Exercising After Injuries: How to Work Out Safely While Recovering

exercising after injuries

The key to exercising after injuries is knowing what to expect. Some people recovering from injuries push themselves too hard and don’t listen to their bodies. This was demonstrated by a 2015 study where 36.2% of injuries at fitness facilities were due to overexertion.

These people end up dragging out their recovery process and don’t see the results they want. In some cases, they may even reinjure themselves and have to start the process from the beginning.

In this article, we discuss setting fitness goals when working out while injured. You’ll learn how to consider your options for cardio vs. weightlifting and more. Continue reading if you want to start your journey to recovery.

Talk with Your Doctor

Working out while injured is a process that begins with you and your doctor. We recommend getting the go-ahead before getting started. Recovering from injuries is gradual and your doctor can help you determine the right time to start setting fitness goals or a weekly exercise schedule.

They can also discuss signs that you’re pushing yourself too hard or not hard enough. It’s important to have realistic expectations when exercising after injuries. Your doctor is an important resource in setting accurate expectations that will keep you from becoming discouraged.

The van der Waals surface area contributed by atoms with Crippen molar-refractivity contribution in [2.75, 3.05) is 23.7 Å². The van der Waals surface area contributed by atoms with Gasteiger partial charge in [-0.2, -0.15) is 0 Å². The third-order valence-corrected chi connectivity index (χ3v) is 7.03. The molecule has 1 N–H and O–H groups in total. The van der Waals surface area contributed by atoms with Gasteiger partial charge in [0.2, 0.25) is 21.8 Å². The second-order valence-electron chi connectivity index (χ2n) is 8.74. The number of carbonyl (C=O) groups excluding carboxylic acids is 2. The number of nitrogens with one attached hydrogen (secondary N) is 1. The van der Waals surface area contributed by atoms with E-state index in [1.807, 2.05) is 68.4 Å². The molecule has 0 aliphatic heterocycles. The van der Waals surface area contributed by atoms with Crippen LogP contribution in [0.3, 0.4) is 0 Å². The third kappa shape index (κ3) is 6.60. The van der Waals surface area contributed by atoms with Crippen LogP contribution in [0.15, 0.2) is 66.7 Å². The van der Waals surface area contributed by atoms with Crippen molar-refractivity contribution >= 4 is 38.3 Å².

Get In the Right Mindset

Once you’ve gotten the approval from your doctor, take some time to get in the right mindset. This will help you to really consider your injury. Think about how you exercised in the past and how that needs to be adjusted now that you’re recovering.

It’s also a prime opportunity for setting fitness goals. Think back on your conversation with your doctor. What are reasonable expectations for exercising after injuries and how can you turn those into manageable exercise goals?

Stick to a Weekly Exercise Schedule

Once you have your thoughts in order, you’re ready to set a weekly exercise schedule. After setting fitness goals, we recommend aligning your schedule with them. This will not only keep you motivated and on schedule but will also give you a sense of accomplishment when you meet your goals.

Work with a Professional

Working out while injured is intimidating, especially if you aren’t sure how to make the most of it without hurting yourself. This is why it’s a great idea to see a professional who can help guide you to the right exercises. Depending on your injury, you can either work with a physical therapist or a personal trainer.

If you’re experiencing a more serious injury, working with a physical therapist is ideal to make sure you are performing exercises that are safe and will also help you heal. For minor injuries, you can enlist the help of a personal trainer who can help ease you back into an exercise regimen.

Choose the Right Exercises